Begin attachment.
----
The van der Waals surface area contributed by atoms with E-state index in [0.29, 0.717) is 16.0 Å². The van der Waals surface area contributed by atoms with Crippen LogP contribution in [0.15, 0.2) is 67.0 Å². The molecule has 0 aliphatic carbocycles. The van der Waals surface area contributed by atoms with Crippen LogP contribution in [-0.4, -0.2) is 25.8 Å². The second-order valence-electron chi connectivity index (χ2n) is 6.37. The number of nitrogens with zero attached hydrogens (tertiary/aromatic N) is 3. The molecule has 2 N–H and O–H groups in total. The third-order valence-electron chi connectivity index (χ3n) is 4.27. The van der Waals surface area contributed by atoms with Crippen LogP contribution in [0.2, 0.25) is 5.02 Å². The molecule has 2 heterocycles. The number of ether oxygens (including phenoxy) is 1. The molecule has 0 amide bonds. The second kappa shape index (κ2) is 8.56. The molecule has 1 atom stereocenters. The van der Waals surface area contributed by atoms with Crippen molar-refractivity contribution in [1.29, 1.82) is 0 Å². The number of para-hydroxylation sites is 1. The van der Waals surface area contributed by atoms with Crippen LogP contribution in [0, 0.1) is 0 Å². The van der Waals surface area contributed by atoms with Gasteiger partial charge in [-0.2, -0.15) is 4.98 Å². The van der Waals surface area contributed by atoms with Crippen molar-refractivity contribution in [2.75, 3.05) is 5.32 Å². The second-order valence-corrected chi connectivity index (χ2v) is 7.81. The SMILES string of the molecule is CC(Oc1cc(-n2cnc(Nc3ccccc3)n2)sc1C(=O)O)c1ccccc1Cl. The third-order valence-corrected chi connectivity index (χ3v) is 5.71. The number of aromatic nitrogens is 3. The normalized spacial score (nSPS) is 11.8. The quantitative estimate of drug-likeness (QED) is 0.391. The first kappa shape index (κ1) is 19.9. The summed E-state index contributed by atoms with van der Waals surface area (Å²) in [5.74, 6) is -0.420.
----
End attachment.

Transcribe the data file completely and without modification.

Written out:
The van der Waals surface area contributed by atoms with E-state index in [0.29, 0.717) is 16.0 Å². The van der Waals surface area contributed by atoms with Crippen LogP contribution in [0.15, 0.2) is 67.0 Å². The molecule has 0 aliphatic carbocycles. The van der Waals surface area contributed by atoms with Crippen LogP contribution in [-0.4, -0.2) is 25.8 Å². The second-order valence-electron chi connectivity index (χ2n) is 6.37. The number of nitrogens with zero attached hydrogens (tertiary/aromatic N) is 3. The molecule has 2 N–H and O–H groups in total. The third-order valence-electron chi connectivity index (χ3n) is 4.27. The van der Waals surface area contributed by atoms with Crippen LogP contribution in [0.2, 0.25) is 5.02 Å². The molecule has 2 heterocycles. The number of ether oxygens (including phenoxy) is 1. The molecule has 0 amide bonds. The second kappa shape index (κ2) is 8.56. The molecule has 1 atom stereocenters. The van der Waals surface area contributed by atoms with Crippen molar-refractivity contribution in [1.29, 1.82) is 0 Å². The number of para-hydroxylation sites is 1. The van der Waals surface area contributed by atoms with Crippen LogP contribution in [0, 0.1) is 0 Å². The van der Waals surface area contributed by atoms with Gasteiger partial charge in [-0.2, -0.15) is 4.98 Å². The van der Waals surface area contributed by atoms with Crippen molar-refractivity contribution in [2.75, 3.05) is 5.32 Å². The second-order valence-corrected chi connectivity index (χ2v) is 7.81. The SMILES string of the molecule is CC(Oc1cc(-n2cnc(Nc3ccccc3)n2)sc1C(=O)O)c1ccccc1Cl. The third-order valence-corrected chi connectivity index (χ3v) is 5.71. The number of aromatic nitrogens is 3. The normalized spacial score (nSPS) is 11.8. The quantitative estimate of drug-likeness (QED) is 0.391. The first kappa shape index (κ1) is 19.9. The summed E-state index contributed by atoms with van der Waals surface area (Å²) in [5.74, 6) is -0.420.